June 27, 2016 Comments Off on The Window on the Top Floor By B.C. Witmer
The dog abandons me to another room, and I’m alone with the sky, but it doesn’t look blue or even yellow like it’s supposed to. It’s a white wall of Nothing. It is resplendent and terrible, as if Nothing was trying to fill up my room like a rising tide, gradually pushing me into a corner, where I’ll hold my last breath — as one always does before drowning — and savor it like the last spoonful of dessert; and when my lungs finally burst, I’ll heave Nothing in and out of my chest, and it will fill my body and replace my organs with its radiant self. There’s a humming in my ears like the sound numbness makes, and I’m not sure that I’ve been swallowed whole save for the faint glow of Nothing under my skin.
A cloud drags across the window and somehow it’s whiter than the white Nothing beyond it. A thumb over a camera lens, it ruins the Nothing, and I’m myself again with my organs returned and skin that doesn’t glow. I rub my eyes, and like flashes of lightning, I see the neon white square of Nothing framed in dark windowpanes dancing across the walls and floor, a temporary tattoo of light on my retinas that fades with time and shadow and the lick of a tongue on my cheek, the thud of a tail against my knee.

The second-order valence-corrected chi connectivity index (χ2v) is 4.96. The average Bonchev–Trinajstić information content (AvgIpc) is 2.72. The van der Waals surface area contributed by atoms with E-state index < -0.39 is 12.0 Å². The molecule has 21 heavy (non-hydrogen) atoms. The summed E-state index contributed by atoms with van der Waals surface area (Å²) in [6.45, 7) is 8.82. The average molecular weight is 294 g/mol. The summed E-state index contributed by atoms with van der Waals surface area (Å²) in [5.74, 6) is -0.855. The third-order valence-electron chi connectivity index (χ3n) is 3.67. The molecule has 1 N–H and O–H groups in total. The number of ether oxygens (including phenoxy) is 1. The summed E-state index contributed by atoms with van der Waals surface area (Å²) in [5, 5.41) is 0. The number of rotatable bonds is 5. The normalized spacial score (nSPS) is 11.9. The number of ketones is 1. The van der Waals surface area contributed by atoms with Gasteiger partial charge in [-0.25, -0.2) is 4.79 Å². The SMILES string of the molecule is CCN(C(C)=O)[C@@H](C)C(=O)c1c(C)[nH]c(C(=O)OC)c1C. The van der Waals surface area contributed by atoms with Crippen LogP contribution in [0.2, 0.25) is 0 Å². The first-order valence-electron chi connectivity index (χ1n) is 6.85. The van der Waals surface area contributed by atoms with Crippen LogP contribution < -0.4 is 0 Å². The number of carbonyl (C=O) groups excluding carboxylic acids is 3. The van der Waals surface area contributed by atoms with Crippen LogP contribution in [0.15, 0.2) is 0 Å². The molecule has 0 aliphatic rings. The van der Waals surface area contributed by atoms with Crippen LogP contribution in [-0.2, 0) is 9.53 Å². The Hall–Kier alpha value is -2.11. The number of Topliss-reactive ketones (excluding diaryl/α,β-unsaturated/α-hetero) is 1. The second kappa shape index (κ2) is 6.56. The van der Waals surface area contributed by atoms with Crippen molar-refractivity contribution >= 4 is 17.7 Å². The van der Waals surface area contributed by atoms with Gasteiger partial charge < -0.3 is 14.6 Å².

How easily there is Something to keep me here.
© 2016 B.C. Witmer
B.C. Witmer is co-editor of the 99 Pine Street literary journal (99PineStreet.com). She has been previously published in The Golden Key, Whole Beast Rag, Xenith, and elsewhere. Her work was also featured in the 2015 No You Tell It! reading series in NYC.